We all know by now that meditation is good for the ol’ brain. In fact, meditation seems to be the cure for just about anything these days (that and coconut oil). But what if you’ve tried meditation and it just doesn’t quite vibe with you?
If you’ve given meditation a fair shot (and by fair shot I mean at least 2-3 times) and you just can’t seem to make it your BFF, there are plenty of other practices that help cultivate mindfulness.
Why would you want to cultivate mindfulness anyway?
Well, my friend. Because mindfulness improves your physical and mental health, helps reduce stress, and allows you to be more compassionate, non-judgmental, and open-minded. It’s a freakin’ awesome tool for helping you live life to it’s fullest potential.
Many people are under the impression that meditation and mindfulness are synonymous, when in reality mindfulness is a state of being and meditation is simply a practice to help cultivate mindfulness.
That basically means that you can totally practice mindfulness even if you struggle with meditation. For anyone who’s thinking, “That is totally me, Sista!”, here are five ways to practice mindfulness that don’t involve traditional meditation.
Nature walks are probably my favorite form of mindfulness because they give you the opportunity to explore. Rather than walking because you need to get somewhere in particular or because you want to walk a certain number of miles, this practice gives you time and space to take in your surroundings and observe what’s going on around you.
To make the most of your nature walk:
- Find a trail or park with few distractions.
- Turn your phone off or leave it in the car.
- As you walk, observe the colors, shapes, sounds, smells, and even the feeling of what’s around you.
Related Post: How To Add More Mindfulness Into Your Everyday
The practice of yoga itself is generally considered to be a mindfulness practice, but sometimes a fast-flowing practice can cause more frustration than mindfulness. Yin Yoga is a much slower form of yoga that targets the connective tissues of the body such as bones, ligaments, and joints. Basically you hold the poses for a lot longer (anywhere from 1-20 minutes) than in other forms of yoga, which gives you the opportunity to focus on what you’re doing, breath into the poses, and remain in the present moment.
To make the most of Yin Yoga:
- Get yourself some pillows, blankets, and a bolster if available.
- Ask yourself how each position feels (relieving, satisfying, blissful). If it hurts, try another position.
- Breathe deeply into each pose to get a deeper stretch.
Adult coloring books are definitely having a moment right now, and for good reason! Coloring brings back joyful memories of being young and carefree, and this practice also has the power to distract you from and reduce stressful thoughts. Another great practice is drawing and coloring mandalas which can supposedly have a hypnotic-like effect on people. Both of these practices give your busy mind a break and let your creative side flourish.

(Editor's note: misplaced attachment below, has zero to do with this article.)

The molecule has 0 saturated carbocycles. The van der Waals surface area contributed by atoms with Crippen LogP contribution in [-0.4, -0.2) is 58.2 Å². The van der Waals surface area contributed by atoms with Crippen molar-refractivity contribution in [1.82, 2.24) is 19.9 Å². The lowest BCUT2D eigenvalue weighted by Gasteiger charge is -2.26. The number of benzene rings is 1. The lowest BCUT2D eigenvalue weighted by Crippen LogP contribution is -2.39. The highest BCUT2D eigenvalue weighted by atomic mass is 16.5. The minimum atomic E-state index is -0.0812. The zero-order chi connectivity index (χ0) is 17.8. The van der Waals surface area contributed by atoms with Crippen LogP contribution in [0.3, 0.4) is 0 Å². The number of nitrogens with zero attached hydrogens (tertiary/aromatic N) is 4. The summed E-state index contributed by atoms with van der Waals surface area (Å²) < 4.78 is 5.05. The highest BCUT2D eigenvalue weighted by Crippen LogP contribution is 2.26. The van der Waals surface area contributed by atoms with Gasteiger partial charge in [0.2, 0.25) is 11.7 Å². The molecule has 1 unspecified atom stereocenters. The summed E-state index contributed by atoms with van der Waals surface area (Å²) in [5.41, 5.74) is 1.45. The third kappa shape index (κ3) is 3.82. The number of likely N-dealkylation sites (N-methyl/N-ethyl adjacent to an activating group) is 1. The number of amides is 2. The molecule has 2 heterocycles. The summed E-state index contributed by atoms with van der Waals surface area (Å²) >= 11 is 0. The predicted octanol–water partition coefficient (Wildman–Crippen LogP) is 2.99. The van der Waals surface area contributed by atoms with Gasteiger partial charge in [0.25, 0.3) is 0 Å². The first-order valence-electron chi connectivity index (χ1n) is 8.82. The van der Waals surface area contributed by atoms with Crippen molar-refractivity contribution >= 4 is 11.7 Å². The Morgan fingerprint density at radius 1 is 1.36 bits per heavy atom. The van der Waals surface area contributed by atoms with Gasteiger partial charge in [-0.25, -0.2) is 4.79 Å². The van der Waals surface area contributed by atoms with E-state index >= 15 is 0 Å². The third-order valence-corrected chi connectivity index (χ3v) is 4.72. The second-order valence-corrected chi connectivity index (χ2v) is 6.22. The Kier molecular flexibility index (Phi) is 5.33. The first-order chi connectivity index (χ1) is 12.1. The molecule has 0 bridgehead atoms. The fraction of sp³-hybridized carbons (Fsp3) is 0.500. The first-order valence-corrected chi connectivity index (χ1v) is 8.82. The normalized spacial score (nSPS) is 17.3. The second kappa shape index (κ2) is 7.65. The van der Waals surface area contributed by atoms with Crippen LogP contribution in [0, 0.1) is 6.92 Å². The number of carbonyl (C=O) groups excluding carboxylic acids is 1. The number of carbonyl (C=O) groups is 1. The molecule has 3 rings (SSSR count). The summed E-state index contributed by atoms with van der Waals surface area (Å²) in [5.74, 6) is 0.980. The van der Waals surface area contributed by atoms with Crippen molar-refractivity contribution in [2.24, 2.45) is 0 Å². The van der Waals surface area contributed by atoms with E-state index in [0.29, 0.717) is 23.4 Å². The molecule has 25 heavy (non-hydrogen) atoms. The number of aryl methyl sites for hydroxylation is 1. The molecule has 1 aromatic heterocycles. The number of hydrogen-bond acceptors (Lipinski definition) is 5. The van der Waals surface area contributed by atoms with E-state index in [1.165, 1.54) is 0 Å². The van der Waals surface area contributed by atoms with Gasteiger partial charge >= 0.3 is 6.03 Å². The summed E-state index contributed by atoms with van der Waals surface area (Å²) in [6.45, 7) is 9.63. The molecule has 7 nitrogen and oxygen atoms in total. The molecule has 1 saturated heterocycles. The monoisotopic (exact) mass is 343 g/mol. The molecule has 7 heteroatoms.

To make the most of coloring:
- Set an intention for your practice (ex. wanting to feel more compassionate, grateful, creative).
- Choose a coloring design that is visually appealing to you.
- Focus on your intention throughout the coloring process.
Qigong (pronounced chee-gung) is an ancient Chinese practice that incorporates physical movement, breathing techniques, and focused intention. Qigong is similar to Tai Chi, but the main difference is that Qigong is the repetition of a single movement rather than a series of moves in a sequence (aka it’s a lot easier and takes less mastery).
To make the most of Qigong:
- Find a video to follow like the one above.
- Repeat each move with purpose and intention.
- Don’t worry if you lose balance. Just keep going!
Body Scan Meditation
Unlike traditional meditation where the focus is mainly on the breath, the body scan involves bringing attention to various body parts and any sensations that are occurring. Often we take for granted all of the incredible things our body can do without ever acknowledging that it’s happening, so the body scan gives us a moment to be present with our body and notice where we are relaxed and where we are tense or aching. I recommend downloading the Rituals app and doing one of their body meditations.
To make the most of Body Scan Meditation:
- Sit or lay in a comfortable and quiet spot.
- Be present with your body as you notice how each area feels.
- Breathe into any areas of discomfort, and try not to fidget.
Which of these practices are you most intrigued by? Leave a comment below and share your thoughts!